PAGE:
Lyn Paul is a great choice if you're looking for something new with an old twist. If you like energy, if you like to be the first of your friends to 'discover' a band, and most of all, if you don't want the "same old s***", then pick up Lynn Paul "Bullzeye".

- Deborah Geiger
- The Massachusetts Daily Collegian


One listen to the new "Bullzeye" album by the Lynn PAul is enough to instantly evoke fond memories of roadhouse rockers, from ZZ Top's fiery Texas blues-rock, to John Fogarty's swamp-rock, to just about any southern rocker you could name.
So it comes as no surprise that the band has origins in the south side of ... Stoughton? Or that the honky tonk aura comes from the swamps and bayous of ... Middleboro?
"I guess it's pop, rock, and blues, with some edgy guitar sounds," said singer and guitarist Lynn Paul Jr. from his Middleboro studio. "I think all of our influences are mixed in there somewhere, from Chuck Berry to Alice Cooper. It is a challenge to write songs with all of our influences in them, and yet still make them sound original and fresh. But we'd rather do what we love most than try to follow any trend or fit any market profile."
The Lynn Paul released the CD, their second, in January, and they'll top a three-band bill at Massasoit Community College in Brockton on April 24. The all ages show, which is the Spring Scholarship Concert, also includes Brockton rockers Wiretap and a group consisting of Massasoit students, called Tablescratch.
This is actually a second life in rock 'n' roll for Paul. As a student at Stoughton High, he led a band that was a main rival to Mike Viola's. After graduation, Paul joined the Mike Viola Alliance, which turned out some sparkling pop in the 1980's.
The band ended up providing the music for a Stride-Rite sneaker commercial, and was managed by Danny Bennett, son of legendary jazz singer Tony Bennett. The Viola band moved to New York City but drifted apart around 1988.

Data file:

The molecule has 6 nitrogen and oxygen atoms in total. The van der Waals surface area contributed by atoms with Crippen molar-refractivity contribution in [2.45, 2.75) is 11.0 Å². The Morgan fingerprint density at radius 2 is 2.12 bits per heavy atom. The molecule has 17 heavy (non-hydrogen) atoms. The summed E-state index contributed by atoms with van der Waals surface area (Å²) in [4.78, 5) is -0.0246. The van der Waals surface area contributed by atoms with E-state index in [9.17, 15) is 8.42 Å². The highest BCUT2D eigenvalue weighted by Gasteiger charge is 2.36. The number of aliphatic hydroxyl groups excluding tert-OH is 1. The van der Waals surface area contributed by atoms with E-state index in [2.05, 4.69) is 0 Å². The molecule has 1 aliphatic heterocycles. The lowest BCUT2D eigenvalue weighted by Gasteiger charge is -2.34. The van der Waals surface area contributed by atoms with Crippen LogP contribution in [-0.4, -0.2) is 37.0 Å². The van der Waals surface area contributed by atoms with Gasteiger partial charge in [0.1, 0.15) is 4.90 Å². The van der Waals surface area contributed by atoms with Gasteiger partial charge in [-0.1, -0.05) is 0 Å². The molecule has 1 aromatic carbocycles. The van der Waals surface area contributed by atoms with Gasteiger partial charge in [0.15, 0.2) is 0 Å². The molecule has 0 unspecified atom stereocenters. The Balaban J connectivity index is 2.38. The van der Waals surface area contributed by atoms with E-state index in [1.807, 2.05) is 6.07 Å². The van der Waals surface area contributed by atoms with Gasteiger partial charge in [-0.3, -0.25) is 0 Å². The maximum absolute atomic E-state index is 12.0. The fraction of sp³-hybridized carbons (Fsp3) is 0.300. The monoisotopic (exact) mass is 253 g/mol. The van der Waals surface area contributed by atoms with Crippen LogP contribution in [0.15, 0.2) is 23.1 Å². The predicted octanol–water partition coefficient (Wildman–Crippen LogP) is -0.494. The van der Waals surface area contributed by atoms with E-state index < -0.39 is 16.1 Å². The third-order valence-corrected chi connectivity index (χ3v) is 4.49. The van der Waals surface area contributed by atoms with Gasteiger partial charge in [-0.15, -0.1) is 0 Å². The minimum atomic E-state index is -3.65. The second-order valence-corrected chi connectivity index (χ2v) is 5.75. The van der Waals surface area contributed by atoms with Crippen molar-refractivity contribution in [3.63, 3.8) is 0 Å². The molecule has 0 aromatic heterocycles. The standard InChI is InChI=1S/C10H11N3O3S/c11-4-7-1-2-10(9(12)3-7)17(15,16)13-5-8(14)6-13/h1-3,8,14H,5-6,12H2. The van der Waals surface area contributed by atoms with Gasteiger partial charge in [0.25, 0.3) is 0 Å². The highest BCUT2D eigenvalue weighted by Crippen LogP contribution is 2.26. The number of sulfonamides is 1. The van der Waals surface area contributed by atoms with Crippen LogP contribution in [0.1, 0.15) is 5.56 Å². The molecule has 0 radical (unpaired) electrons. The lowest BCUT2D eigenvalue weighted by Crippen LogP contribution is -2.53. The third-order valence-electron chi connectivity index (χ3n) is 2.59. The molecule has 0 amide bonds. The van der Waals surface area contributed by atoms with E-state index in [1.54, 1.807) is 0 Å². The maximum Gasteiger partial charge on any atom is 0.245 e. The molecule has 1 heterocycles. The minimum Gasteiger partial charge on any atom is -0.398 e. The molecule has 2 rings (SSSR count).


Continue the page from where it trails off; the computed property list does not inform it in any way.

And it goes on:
"We really learned a lot about the business from Danny Bennett, who molded us," said Paul. "I also got a crash course in using a professional studio during those years, when we played a lot, opened for some very big groups, and made some records. After we went our separate ways, I used that knowledge to go into the studio business myself."
Viola, of course, continues to create his infectious pop tunes as the leader of The Candy Butchers, performing regularly on the Boston scene.
Paul devoted most of his time to establishing his studio although he dabbled in a few bands and kept writing music. His main business is Blackbird Music, Inc., with a professional rehearsal studio in Brockton called The Nest.
Gradually, he began working and playing with musicians he met through his studio, and the idea of forming a band took hold. He also bought a house in Middleboro.
Paul noticed that he did most of his writing at home, but then he needed to drive to Brockton to hash it out in the studio. So he built a studio at home, Crocker Road Studios, where the new CD was recorded.
Joining Paul in the band are bassist Sean McNeely of Brockton, lead guitarist Tommy Pope of Halifax, and drummer Ed Loring of Taunton.
In 2002, Lynn Paul released its debut, "Dirty Rain", and launched a 16-week radio campaign, which got them on about 70 radio stations around the country.
Last October, during sessions for the new CD, the band got good news, and even more exposure. MTV licensed the rights to two songs from their first CD, and used them in the reality series "Fraternity Life" that same month.
Seeking to capitalize on that fame, Paul included on of the songs, "If You Want to be Free" as a bonus track on the second album.
"Bullzeye" proves that the quartet is a first-class bar band. "Ball and Chain" opens with a ZZ Top-like blues-ricker, with just the sort of not-quite PC lyrics that the Texas trio specializes in. "Mr. Money Bags" mixes southern rock with some arena rock flourishes, almost as if Lynyrd Skynyrd met MeatLoaf. But the tune "Nobody" develops almost as a rock opera, over several movements and nearly five minutes. The guitars opening "Gotta Be the One" are pure surf-rock, while "Daydreaming" sound like as arty English band.
Paul reworks Johnny Cash's "A Boy Named Sue" to fit his own name, and reinvigorates the old classic as a toe-tapping Bo Diddly-style shuffle.
"With a first name of Lynn, my first six years of elementary school were all bloody noses and fat lips," Paul said with a laugh. "I can certainly relate to that song, and I loved Johnny Cash."
Remember the mega-tour last summer that paired KISS and Aerosmith? When you hear this group do "Honey Child", with guitar work that could be an homage to Joe Perry, you realize that Lynn Paul could have easily opened that tour.